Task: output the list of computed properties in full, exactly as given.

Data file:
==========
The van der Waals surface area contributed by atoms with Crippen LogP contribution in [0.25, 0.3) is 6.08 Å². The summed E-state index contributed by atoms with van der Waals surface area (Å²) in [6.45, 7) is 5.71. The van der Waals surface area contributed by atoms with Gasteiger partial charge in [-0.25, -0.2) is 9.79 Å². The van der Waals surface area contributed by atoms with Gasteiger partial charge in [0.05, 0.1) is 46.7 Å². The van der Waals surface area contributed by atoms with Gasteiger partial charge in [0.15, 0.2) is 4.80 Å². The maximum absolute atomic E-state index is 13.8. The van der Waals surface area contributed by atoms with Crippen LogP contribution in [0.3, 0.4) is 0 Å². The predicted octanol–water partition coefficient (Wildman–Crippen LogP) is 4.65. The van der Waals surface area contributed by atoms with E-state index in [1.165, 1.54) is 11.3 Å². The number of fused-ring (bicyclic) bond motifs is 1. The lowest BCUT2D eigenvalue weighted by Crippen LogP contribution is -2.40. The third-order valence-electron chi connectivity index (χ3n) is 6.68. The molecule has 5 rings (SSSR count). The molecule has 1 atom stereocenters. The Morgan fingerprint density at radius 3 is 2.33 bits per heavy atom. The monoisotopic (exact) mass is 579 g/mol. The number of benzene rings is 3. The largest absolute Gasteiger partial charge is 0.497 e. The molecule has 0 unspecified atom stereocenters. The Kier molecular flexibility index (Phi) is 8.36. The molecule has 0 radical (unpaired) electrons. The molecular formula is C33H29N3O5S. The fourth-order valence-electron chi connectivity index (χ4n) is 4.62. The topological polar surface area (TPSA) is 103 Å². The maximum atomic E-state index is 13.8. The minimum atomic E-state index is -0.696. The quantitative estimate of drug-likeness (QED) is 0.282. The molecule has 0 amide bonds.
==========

The van der Waals surface area contributed by atoms with Crippen LogP contribution in [0.25, 0.3) is 6.08 Å². The summed E-state index contributed by atoms with van der Waals surface area (Å²) in [6.45, 7) is 5.71. The van der Waals surface area contributed by atoms with Gasteiger partial charge in [-0.25, -0.2) is 9.79 Å². The van der Waals surface area contributed by atoms with Gasteiger partial charge in [0.05, 0.1) is 46.7 Å². The van der Waals surface area contributed by atoms with Gasteiger partial charge in [0.15, 0.2) is 4.80 Å². The maximum absolute atomic E-state index is 13.8. The van der Waals surface area contributed by atoms with Crippen LogP contribution in [0.3, 0.4) is 0 Å². The predicted octanol–water partition coefficient (Wildman–Crippen LogP) is 4.65. The van der Waals surface area contributed by atoms with E-state index in [1.165, 1.54) is 11.3 Å². The number of fused-ring (bicyclic) bond motifs is 1. The lowest BCUT2D eigenvalue weighted by Crippen LogP contribution is -2.40. The third-order valence-electron chi connectivity index (χ3n) is 6.68. The molecule has 5 rings (SSSR count). The molecule has 1 atom stereocenters. The Morgan fingerprint density at radius 3 is 2.33 bits per heavy atom. The monoisotopic (exact) mass is 579 g/mol. The number of benzene rings is 3. The largest absolute Gasteiger partial charge is 0.497 e. The molecule has 0 unspecified atom stereocenters. The Kier molecular flexibility index (Phi) is 8.36. The molecule has 0 radical (unpaired) electrons. The molecular formula is C33H29N3O5S. The fourth-order valence-electron chi connectivity index (χ4n) is 4.62. The topological polar surface area (TPSA) is 103 Å². The maximum atomic E-state index is 13.8. The minimum atomic E-state index is -0.696. The quantitative estimate of drug-likeness (QED) is 0.282. The molecule has 0 amide bonds.